Like most business owners, you probably have invested a considerable amount of time, effort, and energy in your business. A great portion of your net worth may be tied up in your business. Fixing an accurate value to your closely held business is essential, especially if you are considering any of the following:
BUY-SELL AGREEMENTS. Business owners often use buy-sell agreements to make certain the ownership of the business is not transferred outside a certain group. Buy-sell agreements also ensure an easy transfer of ownership of the business within that group.
EMPLOYEE COMPENSATION. Employee stock incentive programs are only as good as employees perceive them. If employees believe the value of the business stock has been measured fairly, then they will be more motivated.
EMPLOYEE STOCK OWNERSHIP PLANS (ESOPs). ESOPs invest in employer securities for the benefit of employees as part of a profit-sharing or stock-bonus plan. Annual valuations of the business are needed so the plan trustees can charge their fiduciary obligations properly and so the correct contributions needed to buy employer securities can be calculated.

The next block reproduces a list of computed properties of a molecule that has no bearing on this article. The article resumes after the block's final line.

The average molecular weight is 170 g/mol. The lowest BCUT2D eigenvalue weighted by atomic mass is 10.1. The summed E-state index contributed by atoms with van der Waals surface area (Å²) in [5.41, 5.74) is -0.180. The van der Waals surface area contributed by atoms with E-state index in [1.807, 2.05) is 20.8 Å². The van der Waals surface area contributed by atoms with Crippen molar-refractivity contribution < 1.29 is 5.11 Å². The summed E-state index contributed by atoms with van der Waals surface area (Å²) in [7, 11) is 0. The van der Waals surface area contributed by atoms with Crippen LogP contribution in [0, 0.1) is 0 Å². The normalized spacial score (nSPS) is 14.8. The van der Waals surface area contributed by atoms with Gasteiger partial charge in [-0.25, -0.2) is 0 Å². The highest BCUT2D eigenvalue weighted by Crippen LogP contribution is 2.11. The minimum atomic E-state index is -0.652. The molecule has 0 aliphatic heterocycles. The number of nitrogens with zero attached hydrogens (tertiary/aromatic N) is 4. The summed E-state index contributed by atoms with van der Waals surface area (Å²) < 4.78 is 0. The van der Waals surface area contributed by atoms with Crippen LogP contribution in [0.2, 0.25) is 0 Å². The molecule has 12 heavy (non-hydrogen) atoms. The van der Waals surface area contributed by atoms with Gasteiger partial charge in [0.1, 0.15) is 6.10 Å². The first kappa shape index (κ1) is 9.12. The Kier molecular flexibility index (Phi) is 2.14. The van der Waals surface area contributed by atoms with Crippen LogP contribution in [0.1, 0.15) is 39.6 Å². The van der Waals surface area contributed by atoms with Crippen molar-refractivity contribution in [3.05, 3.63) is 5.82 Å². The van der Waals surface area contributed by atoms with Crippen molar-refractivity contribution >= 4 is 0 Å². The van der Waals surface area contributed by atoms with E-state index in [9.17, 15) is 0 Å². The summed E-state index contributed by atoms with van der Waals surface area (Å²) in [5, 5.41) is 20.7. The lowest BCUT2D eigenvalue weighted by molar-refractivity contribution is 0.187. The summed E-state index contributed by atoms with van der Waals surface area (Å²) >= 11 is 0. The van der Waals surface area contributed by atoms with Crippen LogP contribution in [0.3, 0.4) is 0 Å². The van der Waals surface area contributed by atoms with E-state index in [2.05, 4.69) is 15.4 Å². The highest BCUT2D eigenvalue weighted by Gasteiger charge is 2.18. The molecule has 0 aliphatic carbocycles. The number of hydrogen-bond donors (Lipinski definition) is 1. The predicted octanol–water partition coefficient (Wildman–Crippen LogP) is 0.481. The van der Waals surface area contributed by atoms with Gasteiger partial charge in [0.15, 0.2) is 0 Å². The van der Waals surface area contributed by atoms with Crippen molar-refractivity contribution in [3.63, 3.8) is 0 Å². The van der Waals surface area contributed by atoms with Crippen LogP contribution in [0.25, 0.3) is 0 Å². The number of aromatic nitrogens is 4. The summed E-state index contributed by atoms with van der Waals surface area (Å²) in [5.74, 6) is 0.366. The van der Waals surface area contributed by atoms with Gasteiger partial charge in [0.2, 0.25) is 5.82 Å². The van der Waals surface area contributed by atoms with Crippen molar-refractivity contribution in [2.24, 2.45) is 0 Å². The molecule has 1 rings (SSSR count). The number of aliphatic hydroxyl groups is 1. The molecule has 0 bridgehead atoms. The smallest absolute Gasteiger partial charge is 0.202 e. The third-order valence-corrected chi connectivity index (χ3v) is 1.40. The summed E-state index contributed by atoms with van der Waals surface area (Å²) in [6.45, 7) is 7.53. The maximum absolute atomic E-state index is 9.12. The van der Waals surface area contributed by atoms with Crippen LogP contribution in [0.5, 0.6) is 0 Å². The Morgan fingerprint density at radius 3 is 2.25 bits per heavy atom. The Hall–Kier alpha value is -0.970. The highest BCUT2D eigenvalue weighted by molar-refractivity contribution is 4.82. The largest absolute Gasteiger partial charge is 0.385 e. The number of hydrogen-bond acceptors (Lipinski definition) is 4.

MERGERS AND ACQUISITIONS. The tax cost of buying or selling assets has risen because of significant changes in the tax law. Accurately determining the value of each company involved in a merger or acquisition is more crucial than ever.
RETIREMENT. Careful succcessorship planning is crucial. Failure to do so has forced owners to work well beyond planned retirement to protect the value of their businesses.
Above all, proper valuation is necessary in the event of an unexpected death. Putting an accurate value on your business will protect your family from losing control of the business by providing your estate (through insurance or otherwise) with sufficient liquidity to pay estate taxes.
Every business, whether a small, family-owned business or a multimillion dollar corporation, is unique for valuation purposes. Since each business is different, valuation professionals and the IRS rarely focus on a single factor to reach a suitable value. Then may consider these factors, among others:
* The nature of the business and its history.
* The economic outlook of the business and the industry in
* The book value of the coupon and the financial condition
of the business.
* The earnings of the businesss and dividend-paying capacities.
* Prior sales of the stock and the size of the block to
* Stock prices of similar publicly held businesses.
While one factor may be controlling when valuing one business, that same factor may be less important when valuing another business.
To obtain an accurate assessment of the value of your business, we recommend you seek a competent valuation professional's help.